Sundays

Sundays are hard.

I strive for it to be the sabbath day of rest God intends for me, but sometimes it feels more like the finish line of an emotional marathon. It is not pretty. I crash, because it’s the one day a week I can. It’s the one day I can play emotional catch up for all the suppressing, just-get-through-it-ness I’ve had to do the previous six days.

Attending church helps me feel closer to the spirit which heals my heart. But that closeness to the divine can also intensify the pain. Feeling the spirit almost acts like a flashlight, pointing out the deep emotional wounds that are still so fresh. Going to church has felt like a burden at times- I have to physically arrive at a designated place at a certain time where I’m guaranteed to cry and feel like a mess. And I get to go through all that emotional turmoil publicly, in front of people I know!

I’ve found some solutions. I sit in the back. The very back. I sit alone. I bring pens or markers to doodle or color with. Or I bring something to crochet (i’m 80 years old, can you tell?) (Ok, I’m not. But you’d never know it!) as I’ve found that keeping my hands busy clears my mind and focuses my feelings. I can still partake in the spiritual nourishment of sacrament meeting, but I don’t get dragged under by the turmoil that can occupy my mind in those quiet moments.

Particularly at the start of our separation, attending church alone was incredibly painful. For one, It felt like there was a huge spotlight on me and it was embarrassing. And two, those three hours were hyper emotional. Everything said over the pulpit or in a lesson seemed to speak to my circumstance. Even feeling the spirit in a positive, affirming way led to tears and heartache, which then added to the embarrassment of crying alone on the back row, and the cycle just continued…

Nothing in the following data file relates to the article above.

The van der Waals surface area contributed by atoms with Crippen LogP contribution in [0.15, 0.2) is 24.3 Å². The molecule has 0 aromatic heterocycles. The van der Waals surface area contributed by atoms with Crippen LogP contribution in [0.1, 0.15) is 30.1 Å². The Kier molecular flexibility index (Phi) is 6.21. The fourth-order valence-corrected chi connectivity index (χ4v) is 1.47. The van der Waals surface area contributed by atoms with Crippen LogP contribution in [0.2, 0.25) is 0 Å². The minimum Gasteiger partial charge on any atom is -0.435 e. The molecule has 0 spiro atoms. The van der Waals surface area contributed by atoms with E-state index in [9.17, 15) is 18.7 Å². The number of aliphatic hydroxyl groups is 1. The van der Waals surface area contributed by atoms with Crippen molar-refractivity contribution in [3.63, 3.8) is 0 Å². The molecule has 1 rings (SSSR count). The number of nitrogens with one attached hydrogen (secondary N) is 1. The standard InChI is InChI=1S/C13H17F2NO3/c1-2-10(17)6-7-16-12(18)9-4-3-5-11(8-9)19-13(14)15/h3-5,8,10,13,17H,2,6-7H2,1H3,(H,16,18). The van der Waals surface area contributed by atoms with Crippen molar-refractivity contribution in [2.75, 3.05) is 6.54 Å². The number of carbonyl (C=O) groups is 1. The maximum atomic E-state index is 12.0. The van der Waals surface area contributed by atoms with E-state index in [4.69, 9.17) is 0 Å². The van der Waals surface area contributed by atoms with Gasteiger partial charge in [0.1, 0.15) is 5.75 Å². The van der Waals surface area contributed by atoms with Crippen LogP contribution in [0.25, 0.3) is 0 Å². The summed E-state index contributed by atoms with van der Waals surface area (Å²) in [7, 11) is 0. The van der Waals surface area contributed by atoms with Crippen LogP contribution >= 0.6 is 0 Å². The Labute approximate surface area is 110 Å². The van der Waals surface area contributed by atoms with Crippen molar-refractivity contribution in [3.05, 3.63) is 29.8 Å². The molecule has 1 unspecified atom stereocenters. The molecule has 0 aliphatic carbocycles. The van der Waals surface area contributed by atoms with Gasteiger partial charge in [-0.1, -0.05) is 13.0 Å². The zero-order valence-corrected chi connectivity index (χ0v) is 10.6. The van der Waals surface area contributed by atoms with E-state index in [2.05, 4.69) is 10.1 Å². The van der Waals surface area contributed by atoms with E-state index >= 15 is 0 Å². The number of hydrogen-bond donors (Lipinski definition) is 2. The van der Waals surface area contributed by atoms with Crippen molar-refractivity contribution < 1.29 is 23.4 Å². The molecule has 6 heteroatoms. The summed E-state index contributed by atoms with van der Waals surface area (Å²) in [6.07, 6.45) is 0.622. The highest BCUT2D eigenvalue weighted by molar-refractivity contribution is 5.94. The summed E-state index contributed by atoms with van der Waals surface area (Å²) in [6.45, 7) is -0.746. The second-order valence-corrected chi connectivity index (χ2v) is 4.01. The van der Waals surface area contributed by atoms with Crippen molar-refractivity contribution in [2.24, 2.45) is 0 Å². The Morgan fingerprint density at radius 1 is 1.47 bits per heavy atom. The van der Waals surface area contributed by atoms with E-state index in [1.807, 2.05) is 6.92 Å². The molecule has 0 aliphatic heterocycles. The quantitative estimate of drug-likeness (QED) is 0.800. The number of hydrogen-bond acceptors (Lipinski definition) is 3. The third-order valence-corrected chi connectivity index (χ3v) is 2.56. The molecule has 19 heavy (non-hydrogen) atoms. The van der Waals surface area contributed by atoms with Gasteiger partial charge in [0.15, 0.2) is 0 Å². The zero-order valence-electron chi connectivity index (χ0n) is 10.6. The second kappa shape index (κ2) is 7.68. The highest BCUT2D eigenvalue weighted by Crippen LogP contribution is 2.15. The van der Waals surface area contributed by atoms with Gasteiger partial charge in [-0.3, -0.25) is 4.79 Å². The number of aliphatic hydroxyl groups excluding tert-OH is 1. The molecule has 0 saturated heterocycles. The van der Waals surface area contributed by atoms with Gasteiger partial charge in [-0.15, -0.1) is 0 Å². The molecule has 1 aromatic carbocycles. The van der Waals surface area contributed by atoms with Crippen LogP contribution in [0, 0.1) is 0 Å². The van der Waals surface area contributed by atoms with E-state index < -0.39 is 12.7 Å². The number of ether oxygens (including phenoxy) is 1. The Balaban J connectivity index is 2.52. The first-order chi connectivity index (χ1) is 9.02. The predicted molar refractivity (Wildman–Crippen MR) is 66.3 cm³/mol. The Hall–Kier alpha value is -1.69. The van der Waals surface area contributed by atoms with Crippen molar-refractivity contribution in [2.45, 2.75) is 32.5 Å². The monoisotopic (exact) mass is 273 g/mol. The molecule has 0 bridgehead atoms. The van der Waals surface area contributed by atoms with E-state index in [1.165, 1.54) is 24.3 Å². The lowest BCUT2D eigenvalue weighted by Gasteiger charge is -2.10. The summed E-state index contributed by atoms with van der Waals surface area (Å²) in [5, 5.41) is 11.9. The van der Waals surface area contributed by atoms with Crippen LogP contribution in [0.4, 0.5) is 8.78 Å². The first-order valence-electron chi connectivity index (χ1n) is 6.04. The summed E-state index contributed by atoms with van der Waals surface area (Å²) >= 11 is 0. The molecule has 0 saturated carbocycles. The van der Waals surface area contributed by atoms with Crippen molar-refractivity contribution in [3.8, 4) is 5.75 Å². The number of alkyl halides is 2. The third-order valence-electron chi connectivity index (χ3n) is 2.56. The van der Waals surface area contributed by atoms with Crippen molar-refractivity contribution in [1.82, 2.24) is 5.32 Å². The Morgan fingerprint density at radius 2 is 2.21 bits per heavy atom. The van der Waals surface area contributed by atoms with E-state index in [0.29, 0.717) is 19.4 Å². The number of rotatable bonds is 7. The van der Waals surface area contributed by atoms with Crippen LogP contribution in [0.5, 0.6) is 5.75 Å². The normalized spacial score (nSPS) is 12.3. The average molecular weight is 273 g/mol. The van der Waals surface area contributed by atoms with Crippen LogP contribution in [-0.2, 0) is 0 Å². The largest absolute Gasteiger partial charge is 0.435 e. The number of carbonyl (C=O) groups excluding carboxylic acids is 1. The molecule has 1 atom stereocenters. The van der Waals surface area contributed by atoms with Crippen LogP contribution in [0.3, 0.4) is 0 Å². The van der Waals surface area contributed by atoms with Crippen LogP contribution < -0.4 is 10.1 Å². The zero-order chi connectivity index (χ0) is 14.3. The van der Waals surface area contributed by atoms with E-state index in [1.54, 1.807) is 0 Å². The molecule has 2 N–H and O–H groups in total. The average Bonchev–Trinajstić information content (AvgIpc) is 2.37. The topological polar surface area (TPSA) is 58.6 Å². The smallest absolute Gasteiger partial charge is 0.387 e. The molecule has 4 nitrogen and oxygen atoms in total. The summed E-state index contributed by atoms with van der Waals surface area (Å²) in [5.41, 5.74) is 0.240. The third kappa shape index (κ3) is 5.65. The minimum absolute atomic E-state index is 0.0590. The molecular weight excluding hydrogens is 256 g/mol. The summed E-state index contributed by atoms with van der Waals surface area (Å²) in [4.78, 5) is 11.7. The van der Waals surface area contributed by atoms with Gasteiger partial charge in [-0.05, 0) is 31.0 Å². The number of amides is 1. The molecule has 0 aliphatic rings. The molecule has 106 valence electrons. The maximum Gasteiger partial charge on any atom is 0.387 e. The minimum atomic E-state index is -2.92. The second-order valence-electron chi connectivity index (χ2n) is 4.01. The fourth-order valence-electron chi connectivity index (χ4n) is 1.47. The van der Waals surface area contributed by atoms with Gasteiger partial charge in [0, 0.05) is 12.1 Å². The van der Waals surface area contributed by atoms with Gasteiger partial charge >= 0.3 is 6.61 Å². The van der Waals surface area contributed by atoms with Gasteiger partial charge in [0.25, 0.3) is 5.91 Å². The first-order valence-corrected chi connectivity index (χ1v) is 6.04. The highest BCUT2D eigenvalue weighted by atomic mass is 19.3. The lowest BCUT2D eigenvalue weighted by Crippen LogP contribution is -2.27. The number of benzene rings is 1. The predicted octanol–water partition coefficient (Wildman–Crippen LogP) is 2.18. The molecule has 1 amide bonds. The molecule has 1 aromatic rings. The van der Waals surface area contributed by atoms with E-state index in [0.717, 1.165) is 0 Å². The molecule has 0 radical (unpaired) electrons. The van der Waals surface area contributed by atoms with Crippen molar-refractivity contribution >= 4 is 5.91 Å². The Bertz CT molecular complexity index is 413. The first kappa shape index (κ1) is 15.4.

Everything now is in such stark contrast to what it was before. We always sat in the first 6 or so pews, together, and next to friends. We sang hymns together. We wrote and took notes during the meetings, we whispered ideas and plans to each other. We met up after our classes and held hands out the door then made our way home together. Together together together. Now everything is so very much alone. I arrive alone, I leave alone. I come home alone and spend the rest of the quiet day alone.

I’ve found some solutions to this too. I often meet up with my friend for lunch immediately after church gets out. This weekly catch up and bonding time is a welcome balm for my heart. And takes up important time on these long Sundays. I try to take my dog to the park for extended periods of time in the afternoon. I save some craft project for Sundays when I know I can commit to it.

In the past five months, my capacity to get through three hours of church has improved. I’ve accepted my experience for what it is and now do what I need to to be present and uplifted by my attendance. I can now stay for all three hours and in the past few weeks, I’ve even felt brave enough to participate again. I go for me, for my communion with the Lord, to take the sacrament and renew my covenants. In some ways, getting dressed and out the door shows me that I can do hard things. And even- being able to show up in front of people who know something about my circumstance helps convince me of my own strength. And I even wore heels, so that has to get me bonus points somewhere.

 

Wishing all of you restful, restorative Sabbaths, wherever you may be.

 

Rage Monster

I spoke too soon.

I was zen, and calm, and dreaming of forgiveness. Then when I least suspected it, a rage monster rose up in me and erupted all over him and the living room.